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A Mighty Heart

Amightyheart "A Mighty Heart," like the other post-9/11 Hollywood movies ("United 93" and "World Trade Center"), is a would-be documentary subject inflated with promotion in its incarnation as a narrative feature. The turgid emphasis on sentiment and emotion is intended to overpower the viewer into believing and agreeing with everything on the screen, lest he or she be thought of as callous or insensitive. All of the oh-so-sincere earnestness seems to say, you are either with us or you are a bad person. "Hokey" is a word that springs to the lips when I think of these films, but not hokey in a cool Humphrey Bogart in "Casablanca" way. No, these movies are meant to be perceived as "important" and "serious" because they ostensibly reveal "heroes" that we the audience should aspire to, but could never be, since we were not in the enviable position of the suffering person onscreen.

The "mighty heart" of the film’s title refers more to the long suffering wife of the deceased Wall Street Journalist reporter Daniel Pearl than it does to the man himself. We know this because the climax of the piece arrives when the protagonist, a pregnant Mariane Pearl, goes into an extended primal scream session after hearing news of her husband’s long foreshadowed death. Never more has the Shakespeare quote from Hamlet, "the lady doth protest too much" applied so obviously to a crisis decision in a movie. Daniel Pearl and his wife were acutely aware of the dangers of his job. He was in Karachi trying to get interviews with known terrorists. That Mariane Pearl chose to improperly apply for the 9/11 victim’s relief fund, even though her husband did not perish in that event, informs her unflinching sense of opportunism that carried over to writing a book and participating in making a film about her husband’s death.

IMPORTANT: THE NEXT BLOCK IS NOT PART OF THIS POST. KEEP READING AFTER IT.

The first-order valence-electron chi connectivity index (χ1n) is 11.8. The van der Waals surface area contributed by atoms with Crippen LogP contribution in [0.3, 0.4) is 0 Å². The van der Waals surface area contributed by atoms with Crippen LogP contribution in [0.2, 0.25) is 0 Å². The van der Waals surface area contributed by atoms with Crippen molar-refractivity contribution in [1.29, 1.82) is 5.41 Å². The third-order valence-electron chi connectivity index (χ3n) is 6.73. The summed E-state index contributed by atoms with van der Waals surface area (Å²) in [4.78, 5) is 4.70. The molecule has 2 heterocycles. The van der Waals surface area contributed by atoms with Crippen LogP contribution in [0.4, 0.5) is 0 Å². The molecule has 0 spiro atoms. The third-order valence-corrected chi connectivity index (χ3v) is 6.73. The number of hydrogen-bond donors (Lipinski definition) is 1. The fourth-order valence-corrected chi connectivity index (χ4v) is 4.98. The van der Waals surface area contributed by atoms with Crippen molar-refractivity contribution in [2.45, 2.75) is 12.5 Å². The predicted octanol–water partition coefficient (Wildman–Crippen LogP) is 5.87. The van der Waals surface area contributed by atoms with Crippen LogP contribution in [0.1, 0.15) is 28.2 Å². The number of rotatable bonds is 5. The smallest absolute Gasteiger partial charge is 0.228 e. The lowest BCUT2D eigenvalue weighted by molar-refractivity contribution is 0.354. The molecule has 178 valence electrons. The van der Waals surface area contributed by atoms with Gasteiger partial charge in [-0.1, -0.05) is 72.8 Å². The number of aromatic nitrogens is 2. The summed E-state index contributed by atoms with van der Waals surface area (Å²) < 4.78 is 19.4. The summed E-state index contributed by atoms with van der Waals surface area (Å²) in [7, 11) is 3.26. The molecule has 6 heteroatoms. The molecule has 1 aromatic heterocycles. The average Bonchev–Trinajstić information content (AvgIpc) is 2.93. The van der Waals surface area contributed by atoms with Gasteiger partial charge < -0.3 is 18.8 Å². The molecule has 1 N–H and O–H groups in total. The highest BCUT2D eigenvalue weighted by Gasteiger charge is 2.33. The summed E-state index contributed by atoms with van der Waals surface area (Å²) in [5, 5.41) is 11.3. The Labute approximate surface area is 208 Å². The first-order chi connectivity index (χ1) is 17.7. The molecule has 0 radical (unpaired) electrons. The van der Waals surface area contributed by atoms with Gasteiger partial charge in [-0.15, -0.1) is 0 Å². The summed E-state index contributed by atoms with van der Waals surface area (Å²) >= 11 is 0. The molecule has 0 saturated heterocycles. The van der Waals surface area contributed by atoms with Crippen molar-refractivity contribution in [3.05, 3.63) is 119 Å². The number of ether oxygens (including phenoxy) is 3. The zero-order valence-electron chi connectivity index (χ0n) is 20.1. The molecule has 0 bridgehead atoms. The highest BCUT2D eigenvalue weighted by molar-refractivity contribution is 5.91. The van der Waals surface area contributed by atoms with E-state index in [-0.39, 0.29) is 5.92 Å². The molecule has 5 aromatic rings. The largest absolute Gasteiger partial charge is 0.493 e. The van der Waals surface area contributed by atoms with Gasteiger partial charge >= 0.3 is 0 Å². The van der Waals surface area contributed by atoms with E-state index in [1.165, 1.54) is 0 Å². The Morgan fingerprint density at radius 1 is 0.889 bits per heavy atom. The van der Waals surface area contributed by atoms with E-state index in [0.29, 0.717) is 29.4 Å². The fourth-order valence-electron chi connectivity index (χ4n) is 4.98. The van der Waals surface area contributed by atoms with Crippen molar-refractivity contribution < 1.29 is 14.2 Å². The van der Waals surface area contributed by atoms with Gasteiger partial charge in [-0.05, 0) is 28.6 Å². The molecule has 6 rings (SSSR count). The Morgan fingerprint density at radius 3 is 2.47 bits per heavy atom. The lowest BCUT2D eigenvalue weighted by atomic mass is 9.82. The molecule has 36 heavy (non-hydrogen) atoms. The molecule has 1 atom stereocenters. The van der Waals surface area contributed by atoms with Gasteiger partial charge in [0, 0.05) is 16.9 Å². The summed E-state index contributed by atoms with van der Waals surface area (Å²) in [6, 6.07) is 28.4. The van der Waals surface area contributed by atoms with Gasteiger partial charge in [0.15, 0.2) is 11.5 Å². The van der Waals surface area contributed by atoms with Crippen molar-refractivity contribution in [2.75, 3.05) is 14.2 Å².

Somehow, all of this obvious motivation escaped director Michael Winterbottom, the film’s producer Brad Pitt and his wife Angelina Jolie, because they bought into Mariane Pearl’s money grab pity party hook, line and sinker. Never mind that the linear story isn’t capable of maintaining a three-act structure merely because actress, star and supermom Angelina Jolie plays the rather homely-looking Mariane Pearl with every curly hair flawlessly in place. If only Warren Zevon’s "Werewolves of London" played on the soundtrack, then we’d know for certain that her "hair was perfect."

Special features include English, French, and Spanish audio and subtitles and a making-of featurette and a promo short. Aspect ratio is 2.35:1 anamorphic widescreen, with sound processed in Dolby Digital 5.1 Surround. (Movie – One Star, DVD features – One Star) Rated R, 103 mins.

November 16, 2007 in Drama | Permalink